LIQUID LOADING IN GAS WELLS. The presence of a liquid phase in gas reservoir can affect the flowing characteristics of the gas well. Liquids can come from condensation of hydrocarbon gas (condensate) or from interstitial water in the reservoir matrix. The liquid phase must be in the mist flow regime where gas is the continuous phase and liquid the discontinuous phase. Liquid loading or accumulation in gas wells occurs when the gas phase does not provide adequate energy for the continuous removal of liquids from the wellbore. The accumulation of liquid will impose an additional back pressure on the formation, which can restrict well productivity. In low pressure wells the liquid may completely kill the well; and in high-pressure wells slugging will occur, whcih can affect well test results.
METHODS FOR UNLOADING LIQUID
Many gas wells do not provide adequate amounts of transport energy for continuous liquid removal from the wellbore. Liquid accumulation or loading will therefore occur in these gas wells. Fluctuations of daily gas rates and casing pressures are characteristics of liquid accumulation in gas wells. There will usually be a buildup of casing pressure which may be sufficient to blow the liquid accumulation in the casing/tubing annulus into the tubing and then to the surface. If enough casing pressure cannot be achieved, the well weill die and swabbing becomes neccesary to revive it.
Another symptom of liquid loading is abnormally high casing pressure. A casing pressure of more than 200 psi higher than the flowing tubing pressure generally is an indication of excessive liquid accumulation. Flowing bottom-hole pressure surveys and tubing pressure traverse curves can also be used in determining liquid-loading tendencies.
Various methods have been employed to remove liquids from gas wells, those are as follows:
Beam Pumping Units:
When beam pumps are used to unload liquid from gas wells, the liquids are pumped up the tubing and the gas is produced out of the annulus. It is desirable for the tubing to be set as close to the bottom preforation as possible, and preferably below it. This prevents gas interference problems in the pump by having a liquid cushion. If a diverter is used, no liquid cushion is required.
Beam pumps do not depend on gas velocity for lift. They are quite cheap for shallow wells but become very expensive for deeper and morehighly pressured wells. They are best for low gas rates and liquid producing rates of greater than 10 bbls liquid/day.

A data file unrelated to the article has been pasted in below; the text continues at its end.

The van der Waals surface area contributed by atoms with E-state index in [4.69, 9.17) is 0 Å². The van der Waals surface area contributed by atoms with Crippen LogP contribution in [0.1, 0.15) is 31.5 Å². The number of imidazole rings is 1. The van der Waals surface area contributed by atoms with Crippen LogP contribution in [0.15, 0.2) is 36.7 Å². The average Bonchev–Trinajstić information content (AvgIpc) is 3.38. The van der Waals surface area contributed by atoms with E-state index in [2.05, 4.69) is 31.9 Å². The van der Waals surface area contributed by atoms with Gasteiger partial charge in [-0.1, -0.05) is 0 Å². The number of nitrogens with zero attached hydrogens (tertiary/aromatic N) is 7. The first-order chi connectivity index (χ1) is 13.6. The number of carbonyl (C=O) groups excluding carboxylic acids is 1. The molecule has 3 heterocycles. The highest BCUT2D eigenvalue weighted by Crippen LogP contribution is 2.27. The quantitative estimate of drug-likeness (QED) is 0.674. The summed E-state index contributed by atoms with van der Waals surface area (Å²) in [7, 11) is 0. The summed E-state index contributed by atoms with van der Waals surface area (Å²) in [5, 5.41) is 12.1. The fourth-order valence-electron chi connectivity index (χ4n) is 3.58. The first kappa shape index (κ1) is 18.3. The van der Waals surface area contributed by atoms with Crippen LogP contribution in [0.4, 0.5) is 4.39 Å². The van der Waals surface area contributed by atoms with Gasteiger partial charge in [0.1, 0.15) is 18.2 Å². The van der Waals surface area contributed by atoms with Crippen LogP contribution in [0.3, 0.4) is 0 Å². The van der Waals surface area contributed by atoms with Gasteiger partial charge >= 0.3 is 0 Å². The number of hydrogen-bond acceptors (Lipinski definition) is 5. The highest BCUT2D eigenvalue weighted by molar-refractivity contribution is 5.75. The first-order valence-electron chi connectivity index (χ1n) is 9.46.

A successful method of liquid removal in gas wells is by plunger lift. A steel plunger with a valve is located in the tubing string. At the bottom of the tubing is an opening through which gas and liquid can pass into the tubing. When the plunger is at the bottom of the tubing, the tubing is closed and all production goes into the annulus. The casing pressure builds up energy is stored in the annulus for
moving the plunger and liquid above the plunerg to the surface. A motor valve , operated by a time clock on the flowline, may ve used to control the cycle rate of the plunger. Following plunger arrival at the surface a bumper opens the valve in the plungerc and the well is allowed to flow for a preset period of time. Plunger lift is one of the most successful methods of unloading gas wells, especially when used with a surface controller.
Small Tubing String:
The objective of using small tubing strings is to reduce the flow area and therefore increase the gas velocity so that liquid will be carried to the surface. This is a very succesful method of preventing liquid loading in gas wells.
These are essentially gas-lift valves with time control. They operate on the principles of intermittent gas lift. These flow controllers may not provide consistent productiob rats because of gas slippage and liquid failback.
Surface flow controllers in conjunction with plunger lifts have been found to be superion to time
controllers. A surface flow controller operates on the principle of permitting the well to flow until a less than critical gas rate occured; it would then shut in the well. Wells having suffient deliverability to maintain rates above the critical rate for short periods are good candidates for rate or critical velocity control.
Injection of forming agents on noncondensate producing wells has become a major method of unloading gas wells. Schematics of soap injection systems are shown. Foaming agents are injected into the casing/tubing annulus with a chemical pump and time clock and water is loaded continuously in a foamed slug rate. Foam injection has not been as successful in condensate producing wells.